• Mark Ionescu

How much pain is required for a great college essay?


The good news is, no - pain is not an essential ingredient in college essays.


No, we’re not talking about the pain that goes into writing in general - brainstorming, creating multiple drafts, editing and revising, and sometimes scrapping whole essays to start fresh with new ideas. That pain is inevitable.


The pain that’s avoidable is the anguish or hardship that some applicants assume they must have experienced in their lives to have a viable college essay topic. I decided to focus in on this topic in particular for a couple of reasons.


For one, it’s a frequently asked question or concern expressed by students in the early stages of selecting essay topics. I can’t count how many times I’ve heard some version of, “Nothing terrible has happened to me, so I don’t really have anything to write about.”


Also because I recently stumbled upon a letter to the editor from Audrey Smith, who spent nearly 40 years in college counseling. Regarding the many essays she has read over the years, she says, “Those that I remember best are not the essays that reflect the greatest hardship or the most pain, but those that show the ability to make meaning from everyday situations, demonstrate a sense of humor, reflect a commitment to the community and, most of all, demonstrate the joy the student finds in learning.”


Her comment is an incredibly important one to consider in the context of selecting a college essay topic. Let’s consider the excellent options for topics that she suggests, one by one.


Extracting “meaning from everyday situations” is perhaps the most overlooked option, as first-time essay writers generally assume they must tell a grand story with overwhelming stakes. Sometimes being stuck for a topic may mean you need to step back and start with something simple, such as considering the events of an average day or week in your life. Things that you do regularly, and your perspective on them, may seem mundane to you because you do them every day, but may be far more interesting for an admissions officer with a different life experience.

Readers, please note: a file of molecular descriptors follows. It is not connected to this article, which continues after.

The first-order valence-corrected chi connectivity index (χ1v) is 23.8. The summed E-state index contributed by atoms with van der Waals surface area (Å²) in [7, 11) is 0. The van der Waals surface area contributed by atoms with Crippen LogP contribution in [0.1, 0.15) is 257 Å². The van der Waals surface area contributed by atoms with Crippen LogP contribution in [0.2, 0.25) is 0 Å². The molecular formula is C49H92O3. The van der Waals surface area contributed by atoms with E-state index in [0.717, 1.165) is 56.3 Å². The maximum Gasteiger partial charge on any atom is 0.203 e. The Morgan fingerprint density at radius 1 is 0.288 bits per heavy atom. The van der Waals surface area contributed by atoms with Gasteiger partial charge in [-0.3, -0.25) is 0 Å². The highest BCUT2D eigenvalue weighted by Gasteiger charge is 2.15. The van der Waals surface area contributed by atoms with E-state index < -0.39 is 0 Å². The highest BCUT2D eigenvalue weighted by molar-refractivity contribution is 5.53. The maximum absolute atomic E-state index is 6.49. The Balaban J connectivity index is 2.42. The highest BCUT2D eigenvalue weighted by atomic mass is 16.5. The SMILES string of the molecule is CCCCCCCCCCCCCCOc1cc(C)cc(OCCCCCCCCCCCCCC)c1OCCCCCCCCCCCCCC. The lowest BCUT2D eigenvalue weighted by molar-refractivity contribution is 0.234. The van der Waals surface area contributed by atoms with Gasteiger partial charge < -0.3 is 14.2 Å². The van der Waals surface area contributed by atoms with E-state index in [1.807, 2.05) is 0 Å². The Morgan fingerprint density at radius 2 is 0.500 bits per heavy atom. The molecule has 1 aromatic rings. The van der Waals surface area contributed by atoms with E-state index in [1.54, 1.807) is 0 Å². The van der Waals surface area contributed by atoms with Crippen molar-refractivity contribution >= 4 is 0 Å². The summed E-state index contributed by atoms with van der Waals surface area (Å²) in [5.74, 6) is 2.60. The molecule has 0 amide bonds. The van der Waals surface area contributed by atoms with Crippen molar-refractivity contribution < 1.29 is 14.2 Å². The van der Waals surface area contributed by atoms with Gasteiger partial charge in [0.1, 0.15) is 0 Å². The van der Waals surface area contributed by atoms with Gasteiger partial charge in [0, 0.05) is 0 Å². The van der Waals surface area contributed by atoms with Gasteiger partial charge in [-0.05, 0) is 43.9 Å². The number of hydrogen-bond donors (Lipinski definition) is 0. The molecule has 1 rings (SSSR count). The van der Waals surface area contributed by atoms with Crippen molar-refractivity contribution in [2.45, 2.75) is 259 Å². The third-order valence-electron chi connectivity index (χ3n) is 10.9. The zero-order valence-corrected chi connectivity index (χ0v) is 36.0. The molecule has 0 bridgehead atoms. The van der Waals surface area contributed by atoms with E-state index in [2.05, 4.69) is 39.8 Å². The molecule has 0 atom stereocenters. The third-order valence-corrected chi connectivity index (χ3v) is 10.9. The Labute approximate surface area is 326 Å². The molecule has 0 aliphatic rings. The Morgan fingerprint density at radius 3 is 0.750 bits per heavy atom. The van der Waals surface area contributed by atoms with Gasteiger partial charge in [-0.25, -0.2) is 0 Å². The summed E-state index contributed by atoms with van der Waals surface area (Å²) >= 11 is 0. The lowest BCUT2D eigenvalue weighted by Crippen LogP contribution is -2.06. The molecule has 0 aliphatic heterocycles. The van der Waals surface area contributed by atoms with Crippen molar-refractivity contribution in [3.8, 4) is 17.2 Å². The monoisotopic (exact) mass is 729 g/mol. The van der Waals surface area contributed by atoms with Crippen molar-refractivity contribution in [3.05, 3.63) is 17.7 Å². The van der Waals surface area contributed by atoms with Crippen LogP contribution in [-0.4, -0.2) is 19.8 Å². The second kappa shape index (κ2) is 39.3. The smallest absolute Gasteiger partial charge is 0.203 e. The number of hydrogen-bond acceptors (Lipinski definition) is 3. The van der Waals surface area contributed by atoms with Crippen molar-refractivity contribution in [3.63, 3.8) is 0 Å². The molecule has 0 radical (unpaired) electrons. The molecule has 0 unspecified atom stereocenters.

Demonstrating a sense of humor is also excellent advice, with a potentially fantastic payoff - if you make an admissions officer smile, or even laugh out loud while reading your essay, chances are they’ll be more likely to remember you. Expressing a sense of humor, while being careful not to come across as too sarcastic or insulting, can arguably take more time and effort, and certainly such an essay should be read by others before submission to gauge your success.


Showing commitment to community doesn’t mean that you have to be a volunteer at a soup kitchen (although that’s a great idea too). Commitment to community can take many forms, but what those forms have in common is explaining how you contribute positively to the world, and the people, around you. That could be through volunteer work, or it could be from being a productive member of teams, clubs, and groups in your school or community, and what those experiences have taught you.


Finally, the “joy the student finds in learning” can be expressed through every topic mentioned above, and many more. One key to almost all good storytelling is to make the reader see and appreciate the growth that the characters experience over the course of the story. Whatever story you share, you want college admissions officers to see how it helped you learn and grow into a better person, and allow them to see your potential for continued learning and growth at their school.


If you’re not sure that you’re crafting the best possible essay and making yourself stand out from the crowd of other applicants, contact us for a free consultation. i2i can help you improve existing essay drafts or help you generate ideas if you don’t know where to begin.

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